"Hardwired"? ...to a Degree
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His work, based on behavioral biology research findings, suggests that evolutionary concepts such as degree of relatedness, paternity uncertainty and sexual effects have a lot to do with how we treat members of our extended family—behavioral tendencies arising from our evolutionary history—that can affect how different types of kin will invest in a child entrusted to their care.
Herring is one of the few legal scholars in the country to examine the implications of behavioral biology on child placement practices. His hope is to collaborate with researchers Jeff Shook and Sara Goodkind from Pitt’s School of Social Work in order to provide new knowledge to a foster care system hampered by limited resources and a shortage of foster homes.
The child welfare system has increasingly looked to a child’s extended family for foster care, known as kinship care. It is generally perceived that children in kinship placements have a stronger sense of belonging and experience more stability and continuity in their lives.
But, Herring is quick to point out that caseworkers often assume “that any kin placement is preferable to a non-kin placement, with caseworkers failing to draw distinctions among types of kin when they decide to place a child entering foster care.”
And these distinctions can make a difference, especially when it comes to the high-stakes, highly-charged decision-making surrounding a child’s initial placement. Typically, child placement decisions have been made in chaotic, time-sensitive situations. In the crunch of time, explains Herring, “there is an absence of full investigations of potential kin foster parents. The lack of a research-based device for decision-making constitutes a serious gap in foster care policy and practice.”
Poor initial decisions often lead to inadequate care, frequent disruption of care, difficult moves and, subsequently, poor outcomes. And what is intended as a temporary placement frequently becomes a lengthy stay of two years or more in foster care.
Herring hopes his work can help caseworkers make a better-informed initial placement decision.
He suggests that not only are children likely to receive better care in kinship placements, but that they are likely to fare better with certain kin and less well with others. Behavioral biology studies indicate that kin are likely to invest more in certain biologically-related children and less in others. Herring draws on these studies to hypothesize that certain types of kin are likely to invest more in a particular foster child, resulting in better outcomes for the child.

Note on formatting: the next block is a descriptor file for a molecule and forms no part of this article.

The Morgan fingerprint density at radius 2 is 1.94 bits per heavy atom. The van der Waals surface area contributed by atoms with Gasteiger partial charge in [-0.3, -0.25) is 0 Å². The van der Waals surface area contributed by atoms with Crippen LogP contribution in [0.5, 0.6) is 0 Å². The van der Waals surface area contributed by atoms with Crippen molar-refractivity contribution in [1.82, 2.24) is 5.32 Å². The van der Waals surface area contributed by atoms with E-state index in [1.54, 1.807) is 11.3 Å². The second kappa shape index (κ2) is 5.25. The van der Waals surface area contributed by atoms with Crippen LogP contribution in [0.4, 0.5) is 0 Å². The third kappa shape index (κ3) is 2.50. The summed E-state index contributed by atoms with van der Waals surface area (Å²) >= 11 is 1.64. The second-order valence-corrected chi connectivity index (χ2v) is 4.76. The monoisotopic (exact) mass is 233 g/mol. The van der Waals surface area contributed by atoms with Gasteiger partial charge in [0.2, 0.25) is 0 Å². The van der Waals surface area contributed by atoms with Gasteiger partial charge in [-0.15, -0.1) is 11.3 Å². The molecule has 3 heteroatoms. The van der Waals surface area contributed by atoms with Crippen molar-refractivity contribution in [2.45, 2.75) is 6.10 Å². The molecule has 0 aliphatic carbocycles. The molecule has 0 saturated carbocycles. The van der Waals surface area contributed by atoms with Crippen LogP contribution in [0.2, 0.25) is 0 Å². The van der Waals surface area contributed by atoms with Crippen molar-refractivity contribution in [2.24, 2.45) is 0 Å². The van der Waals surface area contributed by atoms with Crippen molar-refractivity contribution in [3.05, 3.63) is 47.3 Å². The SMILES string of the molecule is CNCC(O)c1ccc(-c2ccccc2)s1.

“This is because the closeness of the biological relationship varies among different types of kin,” says Herring. He explains that, based on the degree of relatedness, approximately 50 percent of one’s genetic material is shared with a son or daughter; approximately 25 percent with a second-degree kin member such as a grandchild, niece or nephew; and 12.5 percent with a cousin, and so on. This declining “genetic interest” correlates with declining favorable, altruistic tendencies.
Evolutionary theory also posits that a man cannot be as certain as a woman that a child is biologically related to him. He has a degree of paternity uncertainty that arises from the fact that he did not carry the child for nine months and give birth to that child. This notion supports the belief that paternal kin will invest less in the care of a child than maternal kin. Likewise, research substantiates the evolutionary concept of sex effects related to parental care—namely, women tend to invest more in child care than men.
Based on these findings, Herring hypothesizes that, all else being equal, a child will likely receive better care in a placement with her maternal grandmother than with her paternal grandmother. And a maternal grandmother will likely provide better care to her granddaughter than will the child’s patrilateral uncle (her father’s brother).
Herring has taken his hypothesis one step further by creating a hierarchy of second-degree kin for foster care placement, beginning with the maternal grandmother, followed by the mother’s sister, father’s sister, etc.
Herring’s research, together with his preliminary hierarchy, could be helpful to caseworkers faced with time-sensitive placements. And, perhaps, most importantly, it could lead to a choice of foster care settings that contribute to healthier child development and improved adult outcomes.
For that is the ultimate goal for public foster care systems.